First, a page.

North East for Europe campaign group highlight regional landmarks that would not have existed without EU funding

Photo by David Whinham.

The North East for Europe campaign group is highlighting regional landmarks that would not exist without EU funding.

Many of the North East’s iconic buildings and projects have been created and regenerated with money from the European Regional Development Fund (ERDF) which comes from the EU, including:

  • The Core Science Central in Newcastle that was built with £5.6m of ERDF funding.
  • Newcastle’s Toffee Factory refurbishment received £2.8m in ERDF support funding.
  • An area on the River Tyne North Bank which benefitted from £2.4 million funding from the ERDF.
  • Sunderland’s Software Centre gained £4.4m in EU funding.
  • Washington Business Centre, run by Sunderland City Council, got £3.4m in ERDF funding.

According to Newcastle City Council, in Tyne and Wear and Northumberland, the fund provides half the money to invest in innovation, businesses, low carbon and climate change projects, and create jobs.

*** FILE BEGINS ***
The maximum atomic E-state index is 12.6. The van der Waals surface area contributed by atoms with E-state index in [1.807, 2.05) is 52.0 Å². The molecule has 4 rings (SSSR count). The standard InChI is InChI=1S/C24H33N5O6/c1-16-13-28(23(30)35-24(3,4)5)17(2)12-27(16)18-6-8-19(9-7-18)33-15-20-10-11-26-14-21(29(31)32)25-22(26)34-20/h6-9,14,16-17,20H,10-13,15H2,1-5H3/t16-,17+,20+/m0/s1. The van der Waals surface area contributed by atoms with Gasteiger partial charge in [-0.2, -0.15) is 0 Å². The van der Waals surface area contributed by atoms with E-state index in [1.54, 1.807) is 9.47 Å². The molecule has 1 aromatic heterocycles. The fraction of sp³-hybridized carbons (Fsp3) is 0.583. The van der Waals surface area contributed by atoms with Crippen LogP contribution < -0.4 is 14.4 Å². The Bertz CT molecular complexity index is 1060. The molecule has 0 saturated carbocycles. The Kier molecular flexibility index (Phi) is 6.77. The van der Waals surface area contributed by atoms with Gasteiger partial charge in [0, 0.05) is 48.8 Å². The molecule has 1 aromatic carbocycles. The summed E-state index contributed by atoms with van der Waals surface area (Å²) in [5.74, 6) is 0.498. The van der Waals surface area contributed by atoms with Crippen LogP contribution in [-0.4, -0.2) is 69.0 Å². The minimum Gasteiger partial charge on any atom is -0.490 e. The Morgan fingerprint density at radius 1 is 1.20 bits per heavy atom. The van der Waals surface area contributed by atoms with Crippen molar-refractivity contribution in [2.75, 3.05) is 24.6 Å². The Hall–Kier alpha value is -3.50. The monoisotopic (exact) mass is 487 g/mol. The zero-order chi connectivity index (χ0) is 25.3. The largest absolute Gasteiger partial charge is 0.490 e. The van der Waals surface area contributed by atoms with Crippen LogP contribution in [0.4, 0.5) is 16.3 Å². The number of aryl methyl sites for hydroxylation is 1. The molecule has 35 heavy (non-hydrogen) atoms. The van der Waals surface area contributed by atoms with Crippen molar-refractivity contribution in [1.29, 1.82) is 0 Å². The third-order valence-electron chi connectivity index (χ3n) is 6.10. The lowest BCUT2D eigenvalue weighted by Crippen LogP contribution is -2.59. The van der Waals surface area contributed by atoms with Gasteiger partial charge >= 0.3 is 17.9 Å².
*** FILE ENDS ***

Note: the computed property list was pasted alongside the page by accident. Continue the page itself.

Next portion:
The anti-Brexit campaign group is taking photos next to some of the North East’s key landmarks to highlight how much the region benefits.

Group member, David Hardman said: “There are so many great things that are humbling and inspiring, from the Sage for music to MIMA for art, from Hadrian’s Wall and Beamish for history to The National Glass Centre and the Centre for Life for science and learning.

“But it’s not just the big things that we need to celebrate.

“The local social club, your kids’ playground, the parks and the venues. They all receive benefits from our membership of the EU.

“It’s not just funding, it’s shared knowledge, it’s people, it’s our very culture that benefits and we would be fools to throw that away.”

Mr Hardman, who moved to the region with his wife more than 30 years ago, added: “So many of [our North East landmarks] would not have existed without the support of the EU.

“Many of them will face enormous challenges if the UK leaves the European Union.”

The project comes as the House of Lords backed down over its attempt to change the Brexit Bill that authorises Prime Minister Theresa May to commence formal negotiations to leave the EU.

This means the Conservative leader is one step closer to being able to trigger the two-year withdrawal process.

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